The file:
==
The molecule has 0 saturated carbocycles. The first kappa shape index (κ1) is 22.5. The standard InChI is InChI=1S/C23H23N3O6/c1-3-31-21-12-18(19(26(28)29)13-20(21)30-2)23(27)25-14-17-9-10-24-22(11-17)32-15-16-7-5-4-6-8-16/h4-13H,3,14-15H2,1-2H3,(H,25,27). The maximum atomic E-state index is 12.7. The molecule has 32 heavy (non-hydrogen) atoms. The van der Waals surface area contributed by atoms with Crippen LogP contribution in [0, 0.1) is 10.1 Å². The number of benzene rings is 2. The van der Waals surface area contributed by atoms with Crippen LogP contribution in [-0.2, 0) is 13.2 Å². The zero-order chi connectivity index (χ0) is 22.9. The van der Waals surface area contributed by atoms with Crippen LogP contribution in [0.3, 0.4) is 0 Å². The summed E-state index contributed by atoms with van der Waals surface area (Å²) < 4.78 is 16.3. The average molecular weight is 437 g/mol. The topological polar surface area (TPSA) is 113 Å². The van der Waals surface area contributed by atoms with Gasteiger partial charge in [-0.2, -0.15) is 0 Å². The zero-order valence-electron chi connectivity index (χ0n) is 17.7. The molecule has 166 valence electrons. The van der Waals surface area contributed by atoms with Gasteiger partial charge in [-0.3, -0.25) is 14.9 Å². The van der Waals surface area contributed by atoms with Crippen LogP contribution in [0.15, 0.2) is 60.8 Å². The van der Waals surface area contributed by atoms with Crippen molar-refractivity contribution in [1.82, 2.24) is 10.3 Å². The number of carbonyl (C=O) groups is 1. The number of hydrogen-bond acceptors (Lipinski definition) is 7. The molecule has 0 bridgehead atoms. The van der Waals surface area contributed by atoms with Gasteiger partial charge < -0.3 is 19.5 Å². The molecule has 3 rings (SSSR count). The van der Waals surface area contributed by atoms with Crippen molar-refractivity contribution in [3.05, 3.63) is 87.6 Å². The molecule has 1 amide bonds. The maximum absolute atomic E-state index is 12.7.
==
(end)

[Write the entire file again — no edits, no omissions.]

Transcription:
The molecule has 0 saturated carbocycles. The first kappa shape index (κ1) is 22.5. The standard InChI is InChI=1S/C23H23N3O6/c1-3-31-21-12-18(19(26(28)29)13-20(21)30-2)23(27)25-14-17-9-10-24-22(11-17)32-15-16-7-5-4-6-8-16/h4-13H,3,14-15H2,1-2H3,(H,25,27). The maximum atomic E-state index is 12.7. The molecule has 32 heavy (non-hydrogen) atoms. The van der Waals surface area contributed by atoms with Crippen LogP contribution in [0, 0.1) is 10.1 Å². The number of benzene rings is 2. The van der Waals surface area contributed by atoms with Crippen LogP contribution in [-0.2, 0) is 13.2 Å². The zero-order chi connectivity index (χ0) is 22.9. The van der Waals surface area contributed by atoms with Crippen LogP contribution in [0.3, 0.4) is 0 Å². The summed E-state index contributed by atoms with van der Waals surface area (Å²) < 4.78 is 16.3. The average molecular weight is 437 g/mol. The topological polar surface area (TPSA) is 113 Å². The van der Waals surface area contributed by atoms with Gasteiger partial charge in [-0.2, -0.15) is 0 Å². The zero-order valence-electron chi connectivity index (χ0n) is 17.7. The molecule has 166 valence electrons. The van der Waals surface area contributed by atoms with Gasteiger partial charge in [-0.3, -0.25) is 14.9 Å². The van der Waals surface area contributed by atoms with Crippen LogP contribution in [0.15, 0.2) is 60.8 Å². The van der Waals surface area contributed by atoms with Crippen molar-refractivity contribution in [1.82, 2.24) is 10.3 Å². The number of carbonyl (C=O) groups is 1. The number of hydrogen-bond acceptors (Lipinski definition) is 7. The molecule has 0 bridgehead atoms. The van der Waals surface area contributed by atoms with Gasteiger partial charge < -0.3 is 19.5 Å². The molecule has 3 rings (SSSR count). The van der Waals surface area contributed by atoms with Crippen molar-refractivity contribution in [3.05, 3.63) is 87.6 Å². The molecule has 1 amide bonds. The maximum absolute atomic E-state index is 12.7.